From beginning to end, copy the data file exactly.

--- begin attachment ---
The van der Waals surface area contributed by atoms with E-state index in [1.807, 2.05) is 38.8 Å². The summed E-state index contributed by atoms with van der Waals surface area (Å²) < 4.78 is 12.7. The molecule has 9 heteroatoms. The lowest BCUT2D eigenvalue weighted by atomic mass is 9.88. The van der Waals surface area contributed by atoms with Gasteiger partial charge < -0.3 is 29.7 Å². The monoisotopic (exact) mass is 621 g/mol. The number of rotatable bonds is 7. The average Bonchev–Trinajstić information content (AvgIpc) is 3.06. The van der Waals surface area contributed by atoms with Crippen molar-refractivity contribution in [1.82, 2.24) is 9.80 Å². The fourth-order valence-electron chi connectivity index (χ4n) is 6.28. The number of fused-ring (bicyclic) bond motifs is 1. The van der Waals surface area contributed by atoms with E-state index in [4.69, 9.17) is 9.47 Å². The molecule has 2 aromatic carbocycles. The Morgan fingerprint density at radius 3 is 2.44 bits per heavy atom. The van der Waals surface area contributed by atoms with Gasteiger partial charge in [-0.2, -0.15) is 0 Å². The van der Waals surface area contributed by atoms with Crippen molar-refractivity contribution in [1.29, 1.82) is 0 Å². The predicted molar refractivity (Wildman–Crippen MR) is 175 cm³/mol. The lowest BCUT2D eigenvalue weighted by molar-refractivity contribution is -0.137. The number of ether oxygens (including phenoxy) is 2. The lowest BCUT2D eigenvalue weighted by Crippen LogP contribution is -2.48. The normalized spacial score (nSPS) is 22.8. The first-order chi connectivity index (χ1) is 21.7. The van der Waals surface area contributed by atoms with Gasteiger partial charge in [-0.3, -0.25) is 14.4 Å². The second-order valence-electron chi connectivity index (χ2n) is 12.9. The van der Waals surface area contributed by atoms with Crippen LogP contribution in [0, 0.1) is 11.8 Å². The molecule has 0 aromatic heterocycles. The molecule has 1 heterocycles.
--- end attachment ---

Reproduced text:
The van der Waals surface area contributed by atoms with E-state index in [1.807, 2.05) is 38.8 Å². The summed E-state index contributed by atoms with van der Waals surface area (Å²) < 4.78 is 12.7. The molecule has 9 heteroatoms. The lowest BCUT2D eigenvalue weighted by atomic mass is 9.88. The van der Waals surface area contributed by atoms with Gasteiger partial charge < -0.3 is 29.7 Å². The monoisotopic (exact) mass is 621 g/mol. The number of rotatable bonds is 7. The average Bonchev–Trinajstić information content (AvgIpc) is 3.06. The van der Waals surface area contributed by atoms with Crippen molar-refractivity contribution in [1.82, 2.24) is 9.80 Å². The fourth-order valence-electron chi connectivity index (χ4n) is 6.28. The number of fused-ring (bicyclic) bond motifs is 1. The van der Waals surface area contributed by atoms with E-state index in [4.69, 9.17) is 9.47 Å². The molecule has 2 aromatic carbocycles. The Morgan fingerprint density at radius 3 is 2.44 bits per heavy atom. The van der Waals surface area contributed by atoms with Gasteiger partial charge in [-0.2, -0.15) is 0 Å². The van der Waals surface area contributed by atoms with Crippen molar-refractivity contribution in [1.29, 1.82) is 0 Å². The predicted molar refractivity (Wildman–Crippen MR) is 175 cm³/mol. The lowest BCUT2D eigenvalue weighted by molar-refractivity contribution is -0.137. The number of ether oxygens (including phenoxy) is 2. The lowest BCUT2D eigenvalue weighted by Crippen LogP contribution is -2.48. The normalized spacial score (nSPS) is 22.8. The first-order chi connectivity index (χ1) is 21.7. The van der Waals surface area contributed by atoms with Gasteiger partial charge in [-0.3, -0.25) is 14.4 Å². The second-order valence-electron chi connectivity index (χ2n) is 12.9. The van der Waals surface area contributed by atoms with Crippen LogP contribution in [0, 0.1) is 11.8 Å². The molecule has 0 aromatic heterocycles. The molecule has 1 heterocycles.